The question of whether a coroner’s verdict of suicide/unlawful killing may be decided on the civil burden of proof has been considered by the High Court of Justice Queen’s Bench Division in the judicial review of R (on the application of Thomas Maughan) –v- HM Senior Coroner for Oxfordshire [2018] EWHC 1955 (Admin).inquest


This claim arose from an inquest concerning the death of a prisoner who was found hanging in his prison cell in July 2016. Having heard the evidence over the course of the inquest in October 2017, the coroner accepted that there was insufficient evidence upon which the jury could be sure that the deceased intended to kill himself and hence did not leave them the option of a short-form conclusion of ‘suicide’.

Instead, the coroner invited the jury to record a narrative conclusion. However, the questions he left to the jury included:

  1. whether the deceased had deliberately placed a ligature around his neck and suspended himself
  2. whether he intended the outcome of doing so to be fatal

The coroner provided the jury with written instructions that the standard of proof in answering those questions was to be the balance of probabilities (i.e. whether it was more likely than not).The narrative statement from the jury subsequently included a finding that the deceased had deliberately tied the ligature around his neck and suspended himself from the bedframe, and that it is more likely than not that he intended to fatally hang himself.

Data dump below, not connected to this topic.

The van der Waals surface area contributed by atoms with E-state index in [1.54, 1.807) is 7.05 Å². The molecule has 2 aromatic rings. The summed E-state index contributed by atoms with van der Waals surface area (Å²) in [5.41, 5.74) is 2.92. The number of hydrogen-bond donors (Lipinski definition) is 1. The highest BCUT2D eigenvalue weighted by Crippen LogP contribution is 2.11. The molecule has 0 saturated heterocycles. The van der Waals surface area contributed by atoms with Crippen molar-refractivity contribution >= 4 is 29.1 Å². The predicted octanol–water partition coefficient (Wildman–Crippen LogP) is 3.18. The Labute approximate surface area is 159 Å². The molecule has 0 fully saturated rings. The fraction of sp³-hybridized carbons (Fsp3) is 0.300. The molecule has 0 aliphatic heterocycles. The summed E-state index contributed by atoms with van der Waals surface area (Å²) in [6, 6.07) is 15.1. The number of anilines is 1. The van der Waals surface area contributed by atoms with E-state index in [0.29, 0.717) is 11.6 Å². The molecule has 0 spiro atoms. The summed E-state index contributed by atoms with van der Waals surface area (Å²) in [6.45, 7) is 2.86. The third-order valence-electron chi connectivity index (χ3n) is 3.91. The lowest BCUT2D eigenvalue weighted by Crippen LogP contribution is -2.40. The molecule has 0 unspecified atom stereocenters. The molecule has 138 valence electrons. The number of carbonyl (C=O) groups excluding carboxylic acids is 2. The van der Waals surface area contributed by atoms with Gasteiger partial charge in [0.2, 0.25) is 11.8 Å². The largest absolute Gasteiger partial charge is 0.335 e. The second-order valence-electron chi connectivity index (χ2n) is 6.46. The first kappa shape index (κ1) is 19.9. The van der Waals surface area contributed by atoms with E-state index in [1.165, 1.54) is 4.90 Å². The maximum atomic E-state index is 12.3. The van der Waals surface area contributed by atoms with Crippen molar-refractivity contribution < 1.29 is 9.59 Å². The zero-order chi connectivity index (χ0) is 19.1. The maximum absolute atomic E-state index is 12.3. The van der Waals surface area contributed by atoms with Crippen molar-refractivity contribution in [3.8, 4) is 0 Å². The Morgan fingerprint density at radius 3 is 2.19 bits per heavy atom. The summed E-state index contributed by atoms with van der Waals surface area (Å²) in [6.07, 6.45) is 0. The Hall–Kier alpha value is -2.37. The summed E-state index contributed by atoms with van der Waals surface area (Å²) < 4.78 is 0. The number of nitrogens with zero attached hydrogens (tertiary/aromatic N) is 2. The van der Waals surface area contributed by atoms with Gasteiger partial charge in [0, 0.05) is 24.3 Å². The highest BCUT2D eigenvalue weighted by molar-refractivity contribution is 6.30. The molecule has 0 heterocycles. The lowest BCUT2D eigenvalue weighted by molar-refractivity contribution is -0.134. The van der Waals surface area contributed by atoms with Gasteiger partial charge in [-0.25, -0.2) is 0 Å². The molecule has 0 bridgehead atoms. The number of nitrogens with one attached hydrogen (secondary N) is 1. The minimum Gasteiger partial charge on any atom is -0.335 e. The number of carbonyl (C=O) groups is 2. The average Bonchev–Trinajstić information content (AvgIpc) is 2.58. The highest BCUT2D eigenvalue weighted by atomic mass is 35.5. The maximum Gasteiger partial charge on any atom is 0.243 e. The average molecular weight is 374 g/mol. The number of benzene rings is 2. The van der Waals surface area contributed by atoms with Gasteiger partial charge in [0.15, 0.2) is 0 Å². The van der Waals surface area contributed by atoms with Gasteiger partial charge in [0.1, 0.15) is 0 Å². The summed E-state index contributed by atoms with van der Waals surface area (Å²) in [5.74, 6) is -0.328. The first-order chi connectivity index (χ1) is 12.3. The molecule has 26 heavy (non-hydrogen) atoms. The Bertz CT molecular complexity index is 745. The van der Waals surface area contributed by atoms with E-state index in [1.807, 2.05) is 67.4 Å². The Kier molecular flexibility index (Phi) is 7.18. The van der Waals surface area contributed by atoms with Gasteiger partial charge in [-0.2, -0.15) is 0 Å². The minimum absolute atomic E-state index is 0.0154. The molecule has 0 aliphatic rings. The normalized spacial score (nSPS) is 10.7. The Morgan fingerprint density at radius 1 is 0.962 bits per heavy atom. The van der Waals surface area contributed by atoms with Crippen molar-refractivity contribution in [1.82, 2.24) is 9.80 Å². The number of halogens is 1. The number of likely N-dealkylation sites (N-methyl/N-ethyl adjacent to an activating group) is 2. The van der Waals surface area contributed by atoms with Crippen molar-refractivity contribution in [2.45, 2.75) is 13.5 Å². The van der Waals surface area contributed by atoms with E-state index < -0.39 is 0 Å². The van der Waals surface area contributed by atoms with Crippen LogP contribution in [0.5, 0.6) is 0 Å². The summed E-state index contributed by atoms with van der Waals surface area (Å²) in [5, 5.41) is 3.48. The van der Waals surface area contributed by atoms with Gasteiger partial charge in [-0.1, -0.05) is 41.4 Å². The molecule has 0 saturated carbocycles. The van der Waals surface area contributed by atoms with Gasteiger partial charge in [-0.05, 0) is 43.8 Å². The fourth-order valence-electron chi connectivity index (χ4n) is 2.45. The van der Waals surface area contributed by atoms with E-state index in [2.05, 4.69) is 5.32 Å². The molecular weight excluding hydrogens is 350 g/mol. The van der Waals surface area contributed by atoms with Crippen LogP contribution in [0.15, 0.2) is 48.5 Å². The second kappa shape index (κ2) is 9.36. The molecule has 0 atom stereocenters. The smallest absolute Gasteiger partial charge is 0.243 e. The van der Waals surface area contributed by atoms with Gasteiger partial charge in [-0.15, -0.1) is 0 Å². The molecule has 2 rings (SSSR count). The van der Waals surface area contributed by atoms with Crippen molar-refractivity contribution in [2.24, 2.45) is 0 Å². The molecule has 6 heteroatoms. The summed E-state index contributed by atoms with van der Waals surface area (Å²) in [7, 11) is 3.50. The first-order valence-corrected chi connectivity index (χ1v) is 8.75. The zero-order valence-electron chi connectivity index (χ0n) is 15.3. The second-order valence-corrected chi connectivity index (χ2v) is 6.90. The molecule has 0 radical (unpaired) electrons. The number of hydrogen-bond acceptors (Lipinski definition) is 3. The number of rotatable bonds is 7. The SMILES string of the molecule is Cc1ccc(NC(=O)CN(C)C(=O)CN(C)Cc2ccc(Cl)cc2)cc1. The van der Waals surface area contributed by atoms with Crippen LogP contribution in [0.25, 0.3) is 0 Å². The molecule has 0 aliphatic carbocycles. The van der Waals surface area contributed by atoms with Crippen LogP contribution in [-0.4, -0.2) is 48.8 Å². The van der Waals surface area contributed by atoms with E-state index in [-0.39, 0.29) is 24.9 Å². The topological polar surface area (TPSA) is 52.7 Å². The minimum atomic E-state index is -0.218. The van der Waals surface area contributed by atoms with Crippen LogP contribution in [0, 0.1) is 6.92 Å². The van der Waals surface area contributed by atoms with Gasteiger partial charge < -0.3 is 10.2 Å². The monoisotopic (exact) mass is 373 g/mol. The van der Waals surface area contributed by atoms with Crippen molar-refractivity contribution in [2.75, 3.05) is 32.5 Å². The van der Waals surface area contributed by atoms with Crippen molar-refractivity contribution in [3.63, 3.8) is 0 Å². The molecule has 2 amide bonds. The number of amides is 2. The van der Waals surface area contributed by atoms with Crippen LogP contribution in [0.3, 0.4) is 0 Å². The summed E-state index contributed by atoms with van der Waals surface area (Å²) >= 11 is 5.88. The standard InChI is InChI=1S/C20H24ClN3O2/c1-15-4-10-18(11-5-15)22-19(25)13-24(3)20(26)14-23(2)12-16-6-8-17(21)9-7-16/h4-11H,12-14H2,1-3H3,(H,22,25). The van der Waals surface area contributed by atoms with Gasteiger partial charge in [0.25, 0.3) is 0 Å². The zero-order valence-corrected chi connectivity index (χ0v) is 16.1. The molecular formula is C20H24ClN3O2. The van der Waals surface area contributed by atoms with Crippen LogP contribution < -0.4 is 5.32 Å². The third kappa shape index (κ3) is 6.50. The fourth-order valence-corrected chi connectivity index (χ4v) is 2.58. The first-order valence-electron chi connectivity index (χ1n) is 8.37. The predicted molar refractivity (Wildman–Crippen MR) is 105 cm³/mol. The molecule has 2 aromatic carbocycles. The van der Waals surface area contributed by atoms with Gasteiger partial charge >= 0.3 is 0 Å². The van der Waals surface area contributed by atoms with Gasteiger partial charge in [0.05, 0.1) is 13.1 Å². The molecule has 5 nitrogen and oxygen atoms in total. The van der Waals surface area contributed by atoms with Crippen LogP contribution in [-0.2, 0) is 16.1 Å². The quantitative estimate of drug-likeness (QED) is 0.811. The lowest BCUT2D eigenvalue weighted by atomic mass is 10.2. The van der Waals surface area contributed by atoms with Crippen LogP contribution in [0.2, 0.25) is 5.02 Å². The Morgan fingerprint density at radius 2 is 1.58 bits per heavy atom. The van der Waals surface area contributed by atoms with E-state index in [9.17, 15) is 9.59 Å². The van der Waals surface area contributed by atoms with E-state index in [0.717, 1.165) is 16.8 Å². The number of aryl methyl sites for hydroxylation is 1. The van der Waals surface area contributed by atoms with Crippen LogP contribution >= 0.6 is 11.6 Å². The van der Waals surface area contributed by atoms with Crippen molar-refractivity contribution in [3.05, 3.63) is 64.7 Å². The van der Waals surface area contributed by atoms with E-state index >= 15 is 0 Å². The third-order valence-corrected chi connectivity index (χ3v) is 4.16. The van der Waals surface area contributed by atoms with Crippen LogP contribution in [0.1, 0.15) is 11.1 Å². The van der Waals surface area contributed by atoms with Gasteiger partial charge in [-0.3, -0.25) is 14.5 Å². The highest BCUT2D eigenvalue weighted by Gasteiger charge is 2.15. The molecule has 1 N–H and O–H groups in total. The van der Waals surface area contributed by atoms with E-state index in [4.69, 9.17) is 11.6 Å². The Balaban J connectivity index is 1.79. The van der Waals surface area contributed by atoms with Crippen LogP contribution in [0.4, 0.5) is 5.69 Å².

The claim

The deceased’s family made the claim in judicial review on the basis that the jury’s conclusion amounted to a conclusion of suicide, reached on the balance of probabilities. The family argued that a conclusion of suicide, whether short-form or as part of a narrative statement, may only be returned on the criminal standard of proof - beyond all reasonable doubt.

The court concluded that inquests are held in the civil jurisdiction and, therefore, that the civil standard of proof should apply to all conclusions. Consequently the judicial review application failed.


The impact of this conclusion is potentially wide reaching. Whilst healthcare clients are unlikely to be concerned as to the standard of proof in respect of suicide conclusions, the obiter comments in paragraphs 45 to 48 of the judgment provide that conclusions of unlawful killing should also be decided on the balance of probabilities.

Organisations should be aware therefore that, where there are serious concerns relating to the care given, and that care (or lack thereof) is causative of the death, it is likely that, as well as conclusions with a neglect rider, coroners will also consider whether a conclusion of unlawful killing should be returned.

The claimant has been granted permission to appeal – so whilst this remains good law for the time-being, this is not yet the end of the road.